News Headlines

The Czech National bank raised the policy rate by 75bps to 4.50%. The move was expected by most analysts, but there was an outside risk of 100bps, as some expected frontloading tightening which would allow the CNB to stop the cycle sooner. Inflation strongly outpaced the 2% (+/- 1%) target, printing at 6.6% in December. Central bank members indicated risks for inflation to move near 10% in the first months of 2022. Governor Rusnok holds a press conference later today and the CNB will update and comment quarterly economic forecasts tomorrow. The koruna touched the strongest level against the euro in more than 10 years near EUR/CZK 24.10 before the decision, but currently again trades in the 24.20 area.

Graphs & Table

European 2y swap yield turns positive after ECB hints at change in monetary policy stance at March meeting.

EUR/USD: euro unleashed on first tangible signal of policy normalisation.

EUR/GBP: shock effect of BoE’s almost-50-bps-hike faded quickly with euro strength taking the lead post-ECB.

EUR/CZK: Czech crown tested 10-year high before paring some gains after consensus-like 75 bps rate hike.

Note: All times and dates are CET. More reports are available at which you may sign up to.

This document has been prepared by the KBC Economics Markets desk and has not been produced by the Research department. The desk consists of Mathias Van der Jeugt, Peter Wuyts and Mathias Janssens, analists at KBC Bank N.V., which is regulated by the Financial Services and Markets Authority (FSMA).
These market recommendations are the result of qualitative analysis, incorporating room for past experiences and personal assessments. The views are based on current market circumstances and can change any moment. The most prominent input comes from publicly available data, financial news, economic and monetary policies and commonly used technical analysis.
The KBC Economics – Markets desk has used reasonable efforts to obtain this information from sources which it believes to be reliable but the contents of this document have been prepared without any substantive analysis being undertaken into these sources.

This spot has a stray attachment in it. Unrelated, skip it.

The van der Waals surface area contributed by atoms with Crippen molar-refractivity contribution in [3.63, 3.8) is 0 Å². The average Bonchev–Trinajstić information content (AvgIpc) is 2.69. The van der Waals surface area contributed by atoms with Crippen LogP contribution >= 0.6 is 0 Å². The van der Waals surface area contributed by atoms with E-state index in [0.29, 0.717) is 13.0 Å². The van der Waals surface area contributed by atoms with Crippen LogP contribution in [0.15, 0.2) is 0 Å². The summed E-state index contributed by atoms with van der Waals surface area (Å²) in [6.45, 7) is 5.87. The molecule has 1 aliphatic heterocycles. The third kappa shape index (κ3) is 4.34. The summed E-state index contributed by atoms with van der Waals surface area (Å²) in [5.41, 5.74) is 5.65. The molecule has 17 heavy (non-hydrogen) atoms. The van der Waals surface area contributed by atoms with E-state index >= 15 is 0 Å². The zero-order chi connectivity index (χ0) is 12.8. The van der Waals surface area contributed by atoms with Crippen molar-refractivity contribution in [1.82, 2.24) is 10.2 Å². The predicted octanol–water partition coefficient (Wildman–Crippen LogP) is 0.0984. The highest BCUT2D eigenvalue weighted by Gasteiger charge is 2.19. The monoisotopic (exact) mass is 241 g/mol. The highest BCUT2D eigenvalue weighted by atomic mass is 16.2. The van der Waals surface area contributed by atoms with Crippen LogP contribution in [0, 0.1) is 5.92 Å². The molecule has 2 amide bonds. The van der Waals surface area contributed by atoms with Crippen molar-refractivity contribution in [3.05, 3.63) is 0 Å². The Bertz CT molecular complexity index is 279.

It has not been assessed as to whether or not these insights would be suitable for any particular investor.
Opinions expressed are our current opinions as of the date appearing on this material only and can be opposite to previous recommendations due to changed market conditions.
The authors of this recommendation do not warrant the accuracy, completeness or value (commercial or otherwise) of any recommendation. Neither are the authors liable to those who receive these recommendations for the content of it or for any loss or damage arising (whether in tort (including negligence), breach of contract, breach of statutory duty or otherwise) from any actions or omissions of the authors in reliance on any recommendation, or for any claim whatsoever in respect of the content of, or information contained in, any recommendation. Any opinions expressed herein reflect the judgement at the time the investment recommendation was prepared and are subject to change without notice.
Given the nature of this advice (linked to currencies and interest rates) , the advice is overall not specific in nature.   As such there is no reference to any corporate finance contract and as such there is no 12 month overview based on the different advices.
This document is only valid during a very  limited period of time, due to rapidly changing market conditions.